Flying Spiders (Part 1 of 2)
Spider silk is a silent witness to the incredible ingenuity of the Creator. This is the Creation Moments Minute.
Spider silk begins as a liquid protein made by silk glands on the spider’s abdomen. Spiders make many kinds of silk for different uses. As the liquid silk is forced through the spider’s spinnerets, it begins to dry. The spinnerets pull and stretch the silk, creating just the right kind of silk for the spider’s use. Though the result seems thin and weak to us, ounce for ounce, spider silk is stronger than steel.
Web-building spiders make two types of silk for their traps. The basic structure of the web is made of strong, non-sticky silk. Then the spider adds a sticky, elastic silk to trap its prey. Some webs are irregular, others are flat and sheet-like, while still others are shaped like funnels.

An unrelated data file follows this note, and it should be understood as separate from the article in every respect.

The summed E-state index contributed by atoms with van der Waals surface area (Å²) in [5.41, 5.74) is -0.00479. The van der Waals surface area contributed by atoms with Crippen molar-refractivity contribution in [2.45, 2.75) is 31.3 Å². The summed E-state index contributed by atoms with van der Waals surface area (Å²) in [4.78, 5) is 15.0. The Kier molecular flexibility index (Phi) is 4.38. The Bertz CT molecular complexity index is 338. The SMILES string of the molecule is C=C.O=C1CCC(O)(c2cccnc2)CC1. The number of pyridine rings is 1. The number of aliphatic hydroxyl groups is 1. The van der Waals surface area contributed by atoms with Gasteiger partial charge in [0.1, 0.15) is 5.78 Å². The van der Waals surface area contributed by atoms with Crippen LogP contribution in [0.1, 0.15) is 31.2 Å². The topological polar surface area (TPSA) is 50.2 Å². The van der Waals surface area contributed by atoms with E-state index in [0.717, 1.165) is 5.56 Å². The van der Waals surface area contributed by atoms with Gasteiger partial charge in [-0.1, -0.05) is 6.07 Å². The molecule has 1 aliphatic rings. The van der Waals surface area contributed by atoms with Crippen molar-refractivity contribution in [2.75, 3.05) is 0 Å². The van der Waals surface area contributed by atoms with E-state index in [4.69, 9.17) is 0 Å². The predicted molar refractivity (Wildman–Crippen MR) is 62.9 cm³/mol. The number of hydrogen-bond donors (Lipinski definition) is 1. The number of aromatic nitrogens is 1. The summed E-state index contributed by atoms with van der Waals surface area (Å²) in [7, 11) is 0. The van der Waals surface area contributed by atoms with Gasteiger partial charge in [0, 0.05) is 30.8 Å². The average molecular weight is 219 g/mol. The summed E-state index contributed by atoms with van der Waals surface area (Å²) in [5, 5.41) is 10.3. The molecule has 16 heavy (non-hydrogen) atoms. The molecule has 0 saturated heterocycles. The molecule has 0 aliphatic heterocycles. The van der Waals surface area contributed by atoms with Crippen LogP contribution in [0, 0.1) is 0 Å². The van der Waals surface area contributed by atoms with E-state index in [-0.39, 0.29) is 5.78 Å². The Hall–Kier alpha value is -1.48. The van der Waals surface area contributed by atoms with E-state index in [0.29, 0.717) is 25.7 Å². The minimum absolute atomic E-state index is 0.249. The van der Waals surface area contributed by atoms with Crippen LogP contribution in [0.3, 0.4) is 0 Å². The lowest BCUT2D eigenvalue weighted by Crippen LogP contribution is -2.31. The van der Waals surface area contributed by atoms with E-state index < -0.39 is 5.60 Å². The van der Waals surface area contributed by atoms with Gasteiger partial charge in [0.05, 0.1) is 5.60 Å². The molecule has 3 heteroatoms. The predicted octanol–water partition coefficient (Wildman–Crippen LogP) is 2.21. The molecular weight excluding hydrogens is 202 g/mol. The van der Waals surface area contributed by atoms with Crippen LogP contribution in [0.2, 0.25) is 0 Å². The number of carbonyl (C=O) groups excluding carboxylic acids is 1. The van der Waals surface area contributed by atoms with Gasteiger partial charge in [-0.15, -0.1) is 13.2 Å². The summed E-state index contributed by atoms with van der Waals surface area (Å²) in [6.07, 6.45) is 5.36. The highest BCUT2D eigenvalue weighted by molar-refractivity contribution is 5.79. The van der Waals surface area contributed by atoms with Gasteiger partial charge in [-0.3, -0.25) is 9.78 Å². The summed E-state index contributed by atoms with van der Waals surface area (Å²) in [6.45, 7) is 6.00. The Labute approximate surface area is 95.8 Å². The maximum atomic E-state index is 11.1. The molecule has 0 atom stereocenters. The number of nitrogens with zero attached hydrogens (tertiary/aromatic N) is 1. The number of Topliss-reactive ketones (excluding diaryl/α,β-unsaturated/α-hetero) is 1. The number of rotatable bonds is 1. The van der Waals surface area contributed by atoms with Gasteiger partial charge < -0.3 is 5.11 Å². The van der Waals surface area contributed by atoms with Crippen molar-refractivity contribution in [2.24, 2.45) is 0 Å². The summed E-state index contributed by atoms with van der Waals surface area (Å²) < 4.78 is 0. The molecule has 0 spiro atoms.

Tomorrow we look at the more unusual ways spiders use their silk.
For Creation Moments Minute, I’m Darren Marlar.
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Notes: Pinkston, William S., Jr. 1980. BIOLOGY for Christian Schools. Greenville, SC: Bob Jones University Press. p. 413.